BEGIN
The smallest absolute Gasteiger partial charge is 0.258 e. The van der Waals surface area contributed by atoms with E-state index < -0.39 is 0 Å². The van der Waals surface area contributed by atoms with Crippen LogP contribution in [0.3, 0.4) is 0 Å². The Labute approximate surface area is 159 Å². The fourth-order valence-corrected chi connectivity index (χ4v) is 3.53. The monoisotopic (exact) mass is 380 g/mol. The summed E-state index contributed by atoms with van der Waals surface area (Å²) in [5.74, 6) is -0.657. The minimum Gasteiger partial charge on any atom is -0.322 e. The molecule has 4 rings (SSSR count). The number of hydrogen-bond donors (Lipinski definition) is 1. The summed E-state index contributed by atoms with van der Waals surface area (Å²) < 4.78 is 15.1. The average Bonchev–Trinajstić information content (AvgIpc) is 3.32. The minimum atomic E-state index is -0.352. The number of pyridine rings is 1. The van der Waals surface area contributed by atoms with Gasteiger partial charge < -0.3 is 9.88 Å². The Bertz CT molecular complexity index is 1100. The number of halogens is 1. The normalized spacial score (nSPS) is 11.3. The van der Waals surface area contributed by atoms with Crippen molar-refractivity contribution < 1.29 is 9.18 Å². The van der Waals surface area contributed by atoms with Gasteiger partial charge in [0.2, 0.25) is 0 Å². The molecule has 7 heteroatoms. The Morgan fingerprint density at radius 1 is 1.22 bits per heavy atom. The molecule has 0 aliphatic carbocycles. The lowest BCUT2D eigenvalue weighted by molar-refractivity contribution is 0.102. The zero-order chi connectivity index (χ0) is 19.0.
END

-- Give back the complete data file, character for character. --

The smallest absolute Gasteiger partial charge is 0.258 e. The van der Waals surface area contributed by atoms with E-state index < -0.39 is 0 Å². The van der Waals surface area contributed by atoms with Crippen LogP contribution in [0.3, 0.4) is 0 Å². The Labute approximate surface area is 159 Å². The fourth-order valence-corrected chi connectivity index (χ4v) is 3.53. The monoisotopic (exact) mass is 380 g/mol. The summed E-state index contributed by atoms with van der Waals surface area (Å²) in [5.74, 6) is -0.657. The minimum Gasteiger partial charge on any atom is -0.322 e. The molecule has 4 rings (SSSR count). The number of hydrogen-bond donors (Lipinski definition) is 1. The summed E-state index contributed by atoms with van der Waals surface area (Å²) < 4.78 is 15.1. The average Bonchev–Trinajstić information content (AvgIpc) is 3.32. The minimum atomic E-state index is -0.352. The number of pyridine rings is 1. The van der Waals surface area contributed by atoms with Gasteiger partial charge < -0.3 is 9.88 Å². The Bertz CT molecular complexity index is 1100. The number of halogens is 1. The normalized spacial score (nSPS) is 11.3. The van der Waals surface area contributed by atoms with Crippen molar-refractivity contribution < 1.29 is 9.18 Å². The van der Waals surface area contributed by atoms with Gasteiger partial charge in [0.2, 0.25) is 0 Å². The molecule has 7 heteroatoms. The Morgan fingerprint density at radius 1 is 1.22 bits per heavy atom. The molecule has 0 aliphatic carbocycles. The lowest BCUT2D eigenvalue weighted by molar-refractivity contribution is 0.102. The zero-order chi connectivity index (χ0) is 19.0.